The Troy University Concert Chorale brings its singing talents to Troy in late April.
The Concert Chorale, a chamber choir of roughly 30 students that is directed by Diane Orlofsky, will be presenting its spring performance on April 21 at 7 p.m.
The group will be performing in collaboration with the Troy University Irish and Guitar ensembles, as well as theater professor Quinton Cockrell.
Chorale rehearses during class three times a week. The group has been rehearsing some songs that are in foreign languages, such as Italian and Gaelic.
“About a third of the students are nonmajors in the Chorale,”said Orlofsky, director of choirs. “It’s a matter of presenting it so that everyone is comfortable. I really try for an environment where everybody’s talent is respected.”
Robert Gibson, who leads the guitar ensemble, and Brett Woods, who leads the Irish ensemble, will also be active in the performance of the concert. Becky Bush will be accompanying the choir on piano.
Quinton Cockrell will be participating by reading poems from the different cultures and eras that the songs will be representing. “It helps tie it all together,” Orlofsky said.
“I use student undergraduate and graduate conductors, which is really rare,” Orlofsky said. Two undergraduate music majors will conducting in the Chorale concert.
“They take a piece from the page to the stage,” Orlofsky said.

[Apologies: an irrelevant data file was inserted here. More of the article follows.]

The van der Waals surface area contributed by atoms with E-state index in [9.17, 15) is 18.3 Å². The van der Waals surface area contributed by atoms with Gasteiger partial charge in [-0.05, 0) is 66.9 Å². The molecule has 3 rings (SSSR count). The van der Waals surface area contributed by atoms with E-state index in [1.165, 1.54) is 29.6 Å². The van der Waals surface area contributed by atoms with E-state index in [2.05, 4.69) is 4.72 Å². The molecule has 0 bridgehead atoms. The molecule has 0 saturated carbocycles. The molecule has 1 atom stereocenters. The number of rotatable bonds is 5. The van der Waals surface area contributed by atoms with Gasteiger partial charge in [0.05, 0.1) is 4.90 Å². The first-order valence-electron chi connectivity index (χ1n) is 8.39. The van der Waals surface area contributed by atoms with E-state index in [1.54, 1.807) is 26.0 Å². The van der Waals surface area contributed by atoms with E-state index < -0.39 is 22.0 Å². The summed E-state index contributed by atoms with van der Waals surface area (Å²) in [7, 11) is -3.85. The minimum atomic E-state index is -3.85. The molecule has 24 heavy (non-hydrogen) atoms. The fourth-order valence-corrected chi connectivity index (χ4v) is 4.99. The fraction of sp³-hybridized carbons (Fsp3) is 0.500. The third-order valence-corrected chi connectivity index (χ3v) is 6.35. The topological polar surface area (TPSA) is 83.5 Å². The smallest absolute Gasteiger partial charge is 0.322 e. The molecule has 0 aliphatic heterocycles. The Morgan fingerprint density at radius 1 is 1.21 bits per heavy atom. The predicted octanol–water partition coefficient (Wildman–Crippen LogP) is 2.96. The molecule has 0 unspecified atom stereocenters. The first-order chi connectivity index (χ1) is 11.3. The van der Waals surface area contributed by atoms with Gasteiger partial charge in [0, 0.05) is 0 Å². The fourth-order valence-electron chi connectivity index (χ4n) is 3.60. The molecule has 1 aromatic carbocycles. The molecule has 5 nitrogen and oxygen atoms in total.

“I use a lot of students in front of their peers because I feel like that helps to teach them many different things,” Orlofsky said.
Concert Chorale and Troy’s Vocal Jazz group, frequency, were invited to the State Music Education Conference in Montgomery. “It’s very rare that two groups from one school both get invited to the main stage. We were honored,” Orlofsky said.
“The choir needs an opportunity to communicate to the larger community,” Orlofsky said. “To bring the whole process full circle, the performance is important.”
The choir performs many times a year and will be working with guest choirs this semester. “I think in an ensemble it’s not about being the best. It’s not about the one voice. It’s about the community,” Orlofsky said.
Orlofsky begins looking for material for the choirs a year in advance and has already begun looking for next year’s pieces. “If it doesn’t speak to me, we don’t do it,” she said. “If I’m gonna spend half of the year teaching it to the kids, I’ve gotta love it.”
The concert, “Folk Songs and Madrigals,” will be held in the choir room of Long Hall. Admission is free to everyone.